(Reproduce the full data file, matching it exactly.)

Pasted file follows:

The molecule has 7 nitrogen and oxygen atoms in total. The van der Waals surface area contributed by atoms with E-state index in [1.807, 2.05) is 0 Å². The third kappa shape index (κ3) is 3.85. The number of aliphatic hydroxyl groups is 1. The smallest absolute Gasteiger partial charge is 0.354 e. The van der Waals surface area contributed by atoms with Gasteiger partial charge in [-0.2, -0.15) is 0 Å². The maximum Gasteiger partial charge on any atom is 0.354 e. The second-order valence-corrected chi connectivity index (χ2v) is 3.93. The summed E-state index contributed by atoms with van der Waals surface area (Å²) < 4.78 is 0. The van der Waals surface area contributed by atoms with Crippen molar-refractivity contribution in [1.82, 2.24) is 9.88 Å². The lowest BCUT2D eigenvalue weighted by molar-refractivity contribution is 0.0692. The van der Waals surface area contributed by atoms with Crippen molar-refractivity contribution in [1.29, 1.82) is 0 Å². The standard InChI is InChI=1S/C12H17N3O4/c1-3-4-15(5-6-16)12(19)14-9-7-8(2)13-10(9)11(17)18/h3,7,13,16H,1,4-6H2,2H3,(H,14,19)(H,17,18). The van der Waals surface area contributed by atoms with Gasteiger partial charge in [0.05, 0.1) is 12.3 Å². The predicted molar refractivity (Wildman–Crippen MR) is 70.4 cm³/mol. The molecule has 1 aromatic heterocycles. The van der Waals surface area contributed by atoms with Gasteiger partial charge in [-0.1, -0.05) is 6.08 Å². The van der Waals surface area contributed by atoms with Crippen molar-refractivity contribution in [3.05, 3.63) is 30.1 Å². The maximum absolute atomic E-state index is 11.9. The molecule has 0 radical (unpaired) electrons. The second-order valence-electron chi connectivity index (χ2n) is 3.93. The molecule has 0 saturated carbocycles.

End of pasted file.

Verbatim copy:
The molecule has 7 nitrogen and oxygen atoms in total. The van der Waals surface area contributed by atoms with E-state index in [1.807, 2.05) is 0 Å². The third kappa shape index (κ3) is 3.85. The number of aliphatic hydroxyl groups is 1. The smallest absolute Gasteiger partial charge is 0.354 e. The van der Waals surface area contributed by atoms with Gasteiger partial charge in [-0.2, -0.15) is 0 Å². The maximum Gasteiger partial charge on any atom is 0.354 e. The second-order valence-corrected chi connectivity index (χ2v) is 3.93. The summed E-state index contributed by atoms with van der Waals surface area (Å²) < 4.78 is 0. The van der Waals surface area contributed by atoms with Crippen molar-refractivity contribution in [1.82, 2.24) is 9.88 Å². The lowest BCUT2D eigenvalue weighted by molar-refractivity contribution is 0.0692. The van der Waals surface area contributed by atoms with Crippen molar-refractivity contribution in [1.29, 1.82) is 0 Å². The standard InChI is InChI=1S/C12H17N3O4/c1-3-4-15(5-6-16)12(19)14-9-7-8(2)13-10(9)11(17)18/h3,7,13,16H,1,4-6H2,2H3,(H,14,19)(H,17,18). The van der Waals surface area contributed by atoms with Gasteiger partial charge in [0.05, 0.1) is 12.3 Å². The predicted molar refractivity (Wildman–Crippen MR) is 70.4 cm³/mol. The molecule has 1 aromatic heterocycles. The van der Waals surface area contributed by atoms with Gasteiger partial charge in [-0.1, -0.05) is 6.08 Å². The van der Waals surface area contributed by atoms with Crippen molar-refractivity contribution in [3.05, 3.63) is 30.1 Å². The maximum absolute atomic E-state index is 11.9. The molecule has 0 radical (unpaired) electrons. The second-order valence-electron chi connectivity index (χ2n) is 3.93. The molecule has 0 saturated carbocycles.